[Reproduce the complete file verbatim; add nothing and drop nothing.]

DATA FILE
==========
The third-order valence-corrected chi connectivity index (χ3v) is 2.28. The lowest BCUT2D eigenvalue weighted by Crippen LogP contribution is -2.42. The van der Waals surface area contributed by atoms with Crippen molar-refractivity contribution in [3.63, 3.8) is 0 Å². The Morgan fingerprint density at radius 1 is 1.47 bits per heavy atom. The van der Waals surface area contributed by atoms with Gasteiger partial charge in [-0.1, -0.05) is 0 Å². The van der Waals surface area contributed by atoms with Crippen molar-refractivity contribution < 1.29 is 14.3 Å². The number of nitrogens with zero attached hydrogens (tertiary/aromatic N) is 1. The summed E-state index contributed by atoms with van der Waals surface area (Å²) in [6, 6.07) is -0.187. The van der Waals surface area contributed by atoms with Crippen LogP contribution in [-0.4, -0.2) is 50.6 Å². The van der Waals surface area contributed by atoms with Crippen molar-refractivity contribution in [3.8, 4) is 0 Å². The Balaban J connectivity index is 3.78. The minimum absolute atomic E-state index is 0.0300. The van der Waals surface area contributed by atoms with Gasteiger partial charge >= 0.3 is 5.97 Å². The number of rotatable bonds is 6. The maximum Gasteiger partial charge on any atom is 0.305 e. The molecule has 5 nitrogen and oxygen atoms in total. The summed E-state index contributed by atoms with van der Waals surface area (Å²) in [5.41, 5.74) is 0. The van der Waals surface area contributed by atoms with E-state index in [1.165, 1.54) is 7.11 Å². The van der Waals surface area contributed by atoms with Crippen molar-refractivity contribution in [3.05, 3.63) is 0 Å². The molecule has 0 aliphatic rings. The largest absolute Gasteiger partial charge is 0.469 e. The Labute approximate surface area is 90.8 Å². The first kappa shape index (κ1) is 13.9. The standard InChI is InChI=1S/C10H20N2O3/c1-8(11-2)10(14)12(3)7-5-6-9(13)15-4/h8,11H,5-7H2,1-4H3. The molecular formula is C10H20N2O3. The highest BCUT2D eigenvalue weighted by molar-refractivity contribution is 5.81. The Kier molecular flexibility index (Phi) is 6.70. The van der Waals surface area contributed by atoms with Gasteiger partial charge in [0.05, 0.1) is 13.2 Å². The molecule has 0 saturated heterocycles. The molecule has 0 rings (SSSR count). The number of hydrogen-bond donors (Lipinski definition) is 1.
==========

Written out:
The third-order valence-corrected chi connectivity index (χ3v) is 2.28. The lowest BCUT2D eigenvalue weighted by Crippen LogP contribution is -2.42. The van der Waals surface area contributed by atoms with Crippen molar-refractivity contribution in [3.63, 3.8) is 0 Å². The Morgan fingerprint density at radius 1 is 1.47 bits per heavy atom. The van der Waals surface area contributed by atoms with Gasteiger partial charge in [-0.1, -0.05) is 0 Å². The van der Waals surface area contributed by atoms with Crippen molar-refractivity contribution < 1.29 is 14.3 Å². The number of nitrogens with zero attached hydrogens (tertiary/aromatic N) is 1. The summed E-state index contributed by atoms with van der Waals surface area (Å²) in [6, 6.07) is -0.187. The van der Waals surface area contributed by atoms with Crippen LogP contribution in [-0.4, -0.2) is 50.6 Å². The van der Waals surface area contributed by atoms with Crippen molar-refractivity contribution in [3.8, 4) is 0 Å². The Balaban J connectivity index is 3.78. The minimum absolute atomic E-state index is 0.0300. The van der Waals surface area contributed by atoms with Gasteiger partial charge >= 0.3 is 5.97 Å². The number of rotatable bonds is 6. The maximum Gasteiger partial charge on any atom is 0.305 e. The molecule has 5 nitrogen and oxygen atoms in total. The summed E-state index contributed by atoms with van der Waals surface area (Å²) in [5.41, 5.74) is 0. The van der Waals surface area contributed by atoms with E-state index in [1.165, 1.54) is 7.11 Å². The van der Waals surface area contributed by atoms with Crippen molar-refractivity contribution in [3.05, 3.63) is 0 Å². The molecule has 0 aliphatic rings. The largest absolute Gasteiger partial charge is 0.469 e. The Labute approximate surface area is 90.8 Å². The first kappa shape index (κ1) is 13.9. The standard InChI is InChI=1S/C10H20N2O3/c1-8(11-2)10(14)12(3)7-5-6-9(13)15-4/h8,11H,5-7H2,1-4H3. The molecular formula is C10H20N2O3. The highest BCUT2D eigenvalue weighted by molar-refractivity contribution is 5.81. The Kier molecular flexibility index (Phi) is 6.70. The van der Waals surface area contributed by atoms with Gasteiger partial charge in [0.05, 0.1) is 13.2 Å². The molecule has 0 saturated heterocycles. The molecule has 0 rings (SSSR count). The number of hydrogen-bond donors (Lipinski definition) is 1.